God’s Politics is a fabulous book. Parts of it are slow & dry, but I kept pushing and he made some great statements that really opened my eyes. The realizations that I had after reading that book have really changed my life & I’ve encouraged many people to read it. I’d always considered myself a good “conservative, republican, christian” voter, but after reading that book, I’ve really re-examined how biblical principles apply to politics and shape my everyday living. Hope you find it as useful as I did.

  8. Brent says:

    I wish I could read books like you do. My daughter loves to read and I’ve told her the same thing. As a result I’m trying to start doing a little bit better each day.

  9. J. says:

    I just fell in love with Stephenson’s novels via Snow Crash. It’s utterly bizarre how many things we have and now take for granted that didn’t exist when he wrote that novel, yet he pretty clearly anticipated (flash drives, Google Earth, internet ‘real estate’, wikipedia, online avatars). And we now accept several technology glitches that actually drive his plot (viruses & software crashes — including a gun that needs to be patched and rebooted!) I’m in awe.

  10. guinness416 says:

    Brent, take public transit! That really beefs up your ability to read a lot.

  11. MegB says:

    Also, turn off your TV. I recently made a commitment to significantly decrease my “tube time” each week, and I’ve been able to get a lot more reading done every night after work. I find that it’s a great way to unwind at the end of the day.

  12. John says:

    While lending money to friends is generally bad, I think the related issue of splitting bills between roommates and paying each other back (and other small money lending) can be helped a lot by the services provided at http://www.billmonk.com. They’re free, and have made keeping things straight in a five-person row house much easier.

    Just a friendly drop in for a service that I think is awesome.

  13. Brent says:

    guinness416 –

    I really wish that I could, and I would in a heartbeat. The job I have doesn’t allow it, leave before the bus and come home after the bus. I’ve been lucky enough to car pool with a guy I work with though, saving me roughly $100 month in gas.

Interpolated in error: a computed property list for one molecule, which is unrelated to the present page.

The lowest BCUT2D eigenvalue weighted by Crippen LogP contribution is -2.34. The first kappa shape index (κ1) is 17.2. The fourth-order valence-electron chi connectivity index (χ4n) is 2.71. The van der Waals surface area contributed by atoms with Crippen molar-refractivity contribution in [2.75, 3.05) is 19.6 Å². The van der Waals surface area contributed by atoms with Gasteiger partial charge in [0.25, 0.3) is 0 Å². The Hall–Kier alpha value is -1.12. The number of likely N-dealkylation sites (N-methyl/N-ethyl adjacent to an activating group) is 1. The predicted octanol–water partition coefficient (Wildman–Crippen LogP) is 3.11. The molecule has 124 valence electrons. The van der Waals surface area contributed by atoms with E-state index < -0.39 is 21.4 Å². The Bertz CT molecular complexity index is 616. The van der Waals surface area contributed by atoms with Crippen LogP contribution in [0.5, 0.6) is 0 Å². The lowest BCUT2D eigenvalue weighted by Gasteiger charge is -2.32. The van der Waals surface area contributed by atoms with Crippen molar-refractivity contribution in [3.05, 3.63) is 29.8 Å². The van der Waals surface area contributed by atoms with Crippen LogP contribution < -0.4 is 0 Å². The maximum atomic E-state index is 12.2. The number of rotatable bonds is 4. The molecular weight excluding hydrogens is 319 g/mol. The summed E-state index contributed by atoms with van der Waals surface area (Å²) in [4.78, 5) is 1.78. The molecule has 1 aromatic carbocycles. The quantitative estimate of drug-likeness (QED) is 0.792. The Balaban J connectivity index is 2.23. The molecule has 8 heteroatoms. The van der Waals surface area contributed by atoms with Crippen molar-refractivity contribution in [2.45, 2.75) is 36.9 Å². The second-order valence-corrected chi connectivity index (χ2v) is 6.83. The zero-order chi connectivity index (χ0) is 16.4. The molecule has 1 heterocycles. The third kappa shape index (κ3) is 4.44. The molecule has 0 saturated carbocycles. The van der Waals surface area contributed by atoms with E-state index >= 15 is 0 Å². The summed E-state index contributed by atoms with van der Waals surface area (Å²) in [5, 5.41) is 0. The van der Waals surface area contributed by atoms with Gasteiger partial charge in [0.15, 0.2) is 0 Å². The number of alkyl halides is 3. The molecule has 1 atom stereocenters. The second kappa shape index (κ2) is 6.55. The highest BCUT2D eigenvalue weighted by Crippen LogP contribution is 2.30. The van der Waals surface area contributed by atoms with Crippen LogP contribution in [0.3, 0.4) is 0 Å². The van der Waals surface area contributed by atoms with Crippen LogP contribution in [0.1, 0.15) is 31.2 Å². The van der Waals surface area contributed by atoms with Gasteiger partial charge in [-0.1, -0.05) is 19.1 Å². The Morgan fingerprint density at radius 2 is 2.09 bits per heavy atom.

14. Amy says:

    Totally agree with your comments about Lonesome Dove. This is one novel I recommend to people, and I am not a fan of the Western novel.

  15. Jess says:

    Cryptonomicon is awesome. I resisted reading it for a while but when I finally got to it, I was quite impressed – I read it twice.

    Also – splitting bills between roommates sucks when your roommates seem to be unable to make a connection between putting the heat at 72 (though that was apparently a one-time thing, thankfully!) or not using CFL bulbs and expensive bills. Anyone have tips on how to explain the cost benefits of CF bulbs to people who leave lights on all day?

  16. Kai says:

    I can only second that Cryptonomicon appraisal. It is just a tremendous work of storytelling with a lot of love for detail.

    Although I am german, I read this one in english and really enjoyed it.

    BTW: My first comment here might be a bit off-topic, but I really enjoy TSD a lot! Not everything applies to the situation in europe but the basic stuff is very useful.

    Thank you for all the writing!

  17. baily says:

    Loaning money all around is bad… had a long time friend over 15 years.. calls says she’s in need of money – mind you i’m a single mom of 2 toddlers, i get my taxes back and she swears if i loan her 1400.00 i’d get it bac 4 days. It’s now been 2 weeks and she won’t even answer her phone. Her name is sharon lue nelson out of the woodlands texas and i’m so sad as now i cant even pay the bills i planed on paying and i’m in a world of hurt financally.. Don’t do it. My freindship is gone and i will be calling the police and courts and going after her leagally she claims to be a tax preparer and if so watch out people she is a fraud